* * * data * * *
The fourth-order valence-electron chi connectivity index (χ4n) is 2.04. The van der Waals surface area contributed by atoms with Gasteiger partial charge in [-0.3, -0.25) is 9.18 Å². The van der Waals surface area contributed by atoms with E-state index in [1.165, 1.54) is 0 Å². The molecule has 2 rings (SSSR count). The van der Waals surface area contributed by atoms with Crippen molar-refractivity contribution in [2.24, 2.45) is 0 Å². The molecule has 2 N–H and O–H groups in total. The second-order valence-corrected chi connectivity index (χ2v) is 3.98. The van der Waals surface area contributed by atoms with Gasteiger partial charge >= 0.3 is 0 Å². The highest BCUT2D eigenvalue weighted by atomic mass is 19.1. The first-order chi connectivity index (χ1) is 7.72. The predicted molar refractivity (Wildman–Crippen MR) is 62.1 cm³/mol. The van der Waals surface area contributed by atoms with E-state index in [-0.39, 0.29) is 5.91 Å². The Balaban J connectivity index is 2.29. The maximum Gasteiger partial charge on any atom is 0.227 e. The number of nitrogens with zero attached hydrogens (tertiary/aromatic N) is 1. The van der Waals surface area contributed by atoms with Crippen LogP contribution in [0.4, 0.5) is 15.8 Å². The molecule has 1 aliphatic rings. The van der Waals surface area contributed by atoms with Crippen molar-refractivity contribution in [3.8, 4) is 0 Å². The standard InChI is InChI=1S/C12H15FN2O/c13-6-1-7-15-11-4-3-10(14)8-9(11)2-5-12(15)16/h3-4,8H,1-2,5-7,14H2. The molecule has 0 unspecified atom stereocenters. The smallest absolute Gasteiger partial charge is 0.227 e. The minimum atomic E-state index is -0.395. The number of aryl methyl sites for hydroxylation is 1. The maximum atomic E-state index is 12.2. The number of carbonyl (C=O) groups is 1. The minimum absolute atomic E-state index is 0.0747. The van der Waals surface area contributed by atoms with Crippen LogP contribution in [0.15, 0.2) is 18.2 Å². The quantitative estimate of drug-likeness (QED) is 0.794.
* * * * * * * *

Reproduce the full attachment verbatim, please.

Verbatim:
The fourth-order valence-electron chi connectivity index (χ4n) is 2.04. The van der Waals surface area contributed by atoms with Gasteiger partial charge in [-0.3, -0.25) is 9.18 Å². The van der Waals surface area contributed by atoms with E-state index in [1.165, 1.54) is 0 Å². The molecule has 2 rings (SSSR count). The van der Waals surface area contributed by atoms with Crippen molar-refractivity contribution in [2.24, 2.45) is 0 Å². The molecule has 2 N–H and O–H groups in total. The second-order valence-corrected chi connectivity index (χ2v) is 3.98. The van der Waals surface area contributed by atoms with Gasteiger partial charge >= 0.3 is 0 Å². The highest BCUT2D eigenvalue weighted by atomic mass is 19.1. The first-order chi connectivity index (χ1) is 7.72. The predicted molar refractivity (Wildman–Crippen MR) is 62.1 cm³/mol. The van der Waals surface area contributed by atoms with E-state index in [-0.39, 0.29) is 5.91 Å². The Balaban J connectivity index is 2.29. The maximum Gasteiger partial charge on any atom is 0.227 e. The number of nitrogens with zero attached hydrogens (tertiary/aromatic N) is 1. The van der Waals surface area contributed by atoms with Crippen LogP contribution in [0.4, 0.5) is 15.8 Å². The molecule has 1 aliphatic rings. The van der Waals surface area contributed by atoms with Crippen molar-refractivity contribution in [3.8, 4) is 0 Å². The standard InChI is InChI=1S/C12H15FN2O/c13-6-1-7-15-11-4-3-10(14)8-9(11)2-5-12(15)16/h3-4,8H,1-2,5-7,14H2. The molecule has 0 unspecified atom stereocenters. The smallest absolute Gasteiger partial charge is 0.227 e. The minimum atomic E-state index is -0.395. The number of aryl methyl sites for hydroxylation is 1. The maximum atomic E-state index is 12.2. The number of carbonyl (C=O) groups is 1. The minimum absolute atomic E-state index is 0.0747. The van der Waals surface area contributed by atoms with Crippen LogP contribution in [0.15, 0.2) is 18.2 Å². The quantitative estimate of drug-likeness (QED) is 0.794.